The SCORE Study
My research focusses on examining how to improve and build an individual’s self-efficacy. According to Bandura (1977), an influential social cognitive psychologist, self-efficacy is a personal judgement of one’s capabilities to organize and execute the courses of action required to manage prospective situations. Simply, it is concerned with a person’s belief in their ability to succeed at a particular task given certain situational demands. An individual’s general self-efficacy is the foundation of their motivation, performance accomplishments, and emotional well-being. The stronger an individual’s self-efficacy belief, the higher their subsequent performance is likely to be. While weaker self-efficacy beliefs are likely to promote lower subsequent performance. Although self-efficacy is not the same as actual ability, they are closely related. Improving an individual’s ability to execute a domain-specific task is likely to cause a subsequent increase in that individual’s domain-specific self-efficacy.
We are keen to explore the relationship between domain-specific education and training programs and changes in an individual’s self-efficacy beliefs. We aim to apply our findings to the development and validation of a series of football-specific talent identification and recruitment measures that will form the Scouting Efficacy Scale in Football (SES-F). The instrument will measure the self-efficacy of an individual’s ability to make judgements and decisions regarding the identification and recruitment of footballers. The construction of the measure will comprise of reviewing the current talent identification and recruitment research in sport and gaining insights from experts in the field from academia, caching and recruitment. The measure will then be extensively validated using quantitative methods before its functionality is examined through piloting an education and training program for coaches and recruiters.
At the end of the project, we hope to have developed a measure that can be used to develop education and training tools for practitioners that are efficacious by design and serve to refine judgement and decision-making practices throughout the industry. This, in turn, aims to improve processes, consistency and thus alignment between practitioners and their organisations – serving to refine talent identification and recruitment practices throughout the industry.
Statement of Significance
Talent identification practices for predicting performance within football have gained considerable interest within the research and applied communities. Studies to date have often conflated research examining the identification and development of athletes in the field. Despite a growing and established body of literature there remains a need to better understand the role of coaches and recruiters in the identification and recruitment of athletes. To date, research has often focused on how best to conceptualize talent, the key indicators of athletic performance and environmental design in the identification and recruitment of athletes. This has led to an absence of reported operational and procedural distinction in the identification and recruitment of athletes, resulting in a lack of consensus and direction for practitioners.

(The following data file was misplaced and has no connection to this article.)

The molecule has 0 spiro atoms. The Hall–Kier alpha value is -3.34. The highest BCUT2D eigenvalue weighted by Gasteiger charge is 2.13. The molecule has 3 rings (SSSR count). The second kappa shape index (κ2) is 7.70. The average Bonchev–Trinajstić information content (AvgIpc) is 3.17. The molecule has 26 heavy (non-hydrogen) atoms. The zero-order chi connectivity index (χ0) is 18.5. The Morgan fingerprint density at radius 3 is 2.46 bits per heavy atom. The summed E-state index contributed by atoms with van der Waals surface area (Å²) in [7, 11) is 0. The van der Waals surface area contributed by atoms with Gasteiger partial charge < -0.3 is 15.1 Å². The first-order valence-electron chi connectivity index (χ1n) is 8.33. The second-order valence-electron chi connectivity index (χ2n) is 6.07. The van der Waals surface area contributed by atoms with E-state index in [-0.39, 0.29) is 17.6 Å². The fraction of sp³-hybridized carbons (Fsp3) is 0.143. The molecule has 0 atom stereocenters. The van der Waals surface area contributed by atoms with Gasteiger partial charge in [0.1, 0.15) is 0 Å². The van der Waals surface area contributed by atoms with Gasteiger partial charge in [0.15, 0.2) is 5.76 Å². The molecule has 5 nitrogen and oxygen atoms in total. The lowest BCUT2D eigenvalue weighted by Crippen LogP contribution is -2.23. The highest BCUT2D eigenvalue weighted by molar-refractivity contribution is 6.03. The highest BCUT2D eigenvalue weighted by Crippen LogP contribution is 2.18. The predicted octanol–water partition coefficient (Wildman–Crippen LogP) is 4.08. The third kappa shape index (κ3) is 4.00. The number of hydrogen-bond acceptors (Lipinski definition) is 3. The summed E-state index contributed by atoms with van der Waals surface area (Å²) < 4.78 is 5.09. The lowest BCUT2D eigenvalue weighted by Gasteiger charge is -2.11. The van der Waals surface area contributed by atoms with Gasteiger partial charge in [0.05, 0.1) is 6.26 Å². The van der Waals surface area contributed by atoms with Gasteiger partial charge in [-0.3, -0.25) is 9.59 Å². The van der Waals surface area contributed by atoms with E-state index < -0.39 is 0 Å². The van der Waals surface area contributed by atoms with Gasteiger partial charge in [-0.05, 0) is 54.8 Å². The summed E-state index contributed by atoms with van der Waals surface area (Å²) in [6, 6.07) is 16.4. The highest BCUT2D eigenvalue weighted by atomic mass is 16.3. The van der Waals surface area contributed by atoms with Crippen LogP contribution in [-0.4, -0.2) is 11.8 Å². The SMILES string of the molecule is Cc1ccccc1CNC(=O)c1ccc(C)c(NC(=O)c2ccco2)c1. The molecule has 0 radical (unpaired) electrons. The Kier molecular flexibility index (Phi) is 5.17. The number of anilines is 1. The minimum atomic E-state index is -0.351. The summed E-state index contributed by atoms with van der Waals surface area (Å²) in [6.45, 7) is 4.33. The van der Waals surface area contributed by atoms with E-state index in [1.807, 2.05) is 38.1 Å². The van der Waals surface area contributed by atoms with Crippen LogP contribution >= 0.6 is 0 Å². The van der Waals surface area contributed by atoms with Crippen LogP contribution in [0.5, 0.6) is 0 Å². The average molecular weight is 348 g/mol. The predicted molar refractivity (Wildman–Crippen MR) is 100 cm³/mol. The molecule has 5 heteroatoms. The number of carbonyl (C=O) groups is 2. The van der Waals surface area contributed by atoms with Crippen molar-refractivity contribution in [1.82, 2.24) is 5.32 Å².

As it stands, the studies that have sought to understand talent identification and recruitment process from the perspective of the practitioner have employed qualitative designs. The findings suggest recruitment practices are highly complex, with practitioners’ decisions routinely based on intuition and deliberation. Therefore, for the industry to progress more research needs to be conducted from the perspective of key stakeholders in football recruitment. Through introducing a measure of self-efficacy and proposing it’s use as a tool to validate and improve education and training programs; we hope to add valuable insight and advance discussions on the role of talent identification and recruitment practitioners.
In order for the project to be successful a series of outputs are first needed:
A comprehensive review of the literature examining how to improve and build an individual’s self-efficacy.
The conceptualisation and development of a series of measures that will form the first Scouting Efficacy Scale in Football (SES-F).
Recruit coaches and recruiters who are regularly participating in tasks associated with the identification and recruitment of footballers.
Examine the initial validity of the measure and determine its reliability for use in the field.
Develop a pilot study examining the measures use as a tool to determine the efficacy of a training program designed to improve the identification and recruitment of footballers.
At the end of the project, we hope to have a developed measure of Scouting Efficacy Scale in Football (SES-F) that can be used to improve our understanding of talent identification and recruitment practices from the perspective of the practitioner. We hope that the measure is used to develop education and training tools that are efficacious by design and serve to refine practices throughout the industry. Furthermore, we hope the measure instigates a discussion in the field, is critiqued, developed and replicated across a variety of sports.